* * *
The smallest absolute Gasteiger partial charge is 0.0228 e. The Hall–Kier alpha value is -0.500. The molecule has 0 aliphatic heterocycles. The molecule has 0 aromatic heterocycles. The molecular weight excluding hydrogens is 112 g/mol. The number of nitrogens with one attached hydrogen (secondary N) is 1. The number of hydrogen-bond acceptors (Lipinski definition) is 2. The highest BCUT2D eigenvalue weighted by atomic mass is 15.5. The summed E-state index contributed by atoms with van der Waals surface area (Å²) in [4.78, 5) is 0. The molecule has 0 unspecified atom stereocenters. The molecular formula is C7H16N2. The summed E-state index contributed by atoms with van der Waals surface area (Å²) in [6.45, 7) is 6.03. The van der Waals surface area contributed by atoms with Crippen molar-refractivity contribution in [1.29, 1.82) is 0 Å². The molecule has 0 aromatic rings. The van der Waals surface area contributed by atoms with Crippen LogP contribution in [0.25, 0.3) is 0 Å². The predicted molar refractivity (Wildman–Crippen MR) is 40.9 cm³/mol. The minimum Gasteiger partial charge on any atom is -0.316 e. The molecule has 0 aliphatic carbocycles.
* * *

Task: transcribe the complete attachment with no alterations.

The smallest absolute Gasteiger partial charge is 0.0228 e. The Hall–Kier alpha value is -0.500. The molecule has 0 aliphatic heterocycles. The molecule has 0 aromatic heterocycles. The molecular weight excluding hydrogens is 112 g/mol. The number of nitrogens with one attached hydrogen (secondary N) is 1. The number of hydrogen-bond acceptors (Lipinski definition) is 2. The highest BCUT2D eigenvalue weighted by atomic mass is 15.5. The summed E-state index contributed by atoms with van der Waals surface area (Å²) in [4.78, 5) is 0. The molecule has 0 unspecified atom stereocenters. The molecular formula is C7H16N2. The summed E-state index contributed by atoms with van der Waals surface area (Å²) in [6.45, 7) is 6.03. The van der Waals surface area contributed by atoms with Crippen molar-refractivity contribution in [1.29, 1.82) is 0 Å². The molecule has 0 aromatic rings. The van der Waals surface area contributed by atoms with Crippen LogP contribution in [0.25, 0.3) is 0 Å². The predicted molar refractivity (Wildman–Crippen MR) is 40.9 cm³/mol. The minimum Gasteiger partial charge on any atom is -0.316 e. The molecule has 0 aliphatic carbocycles.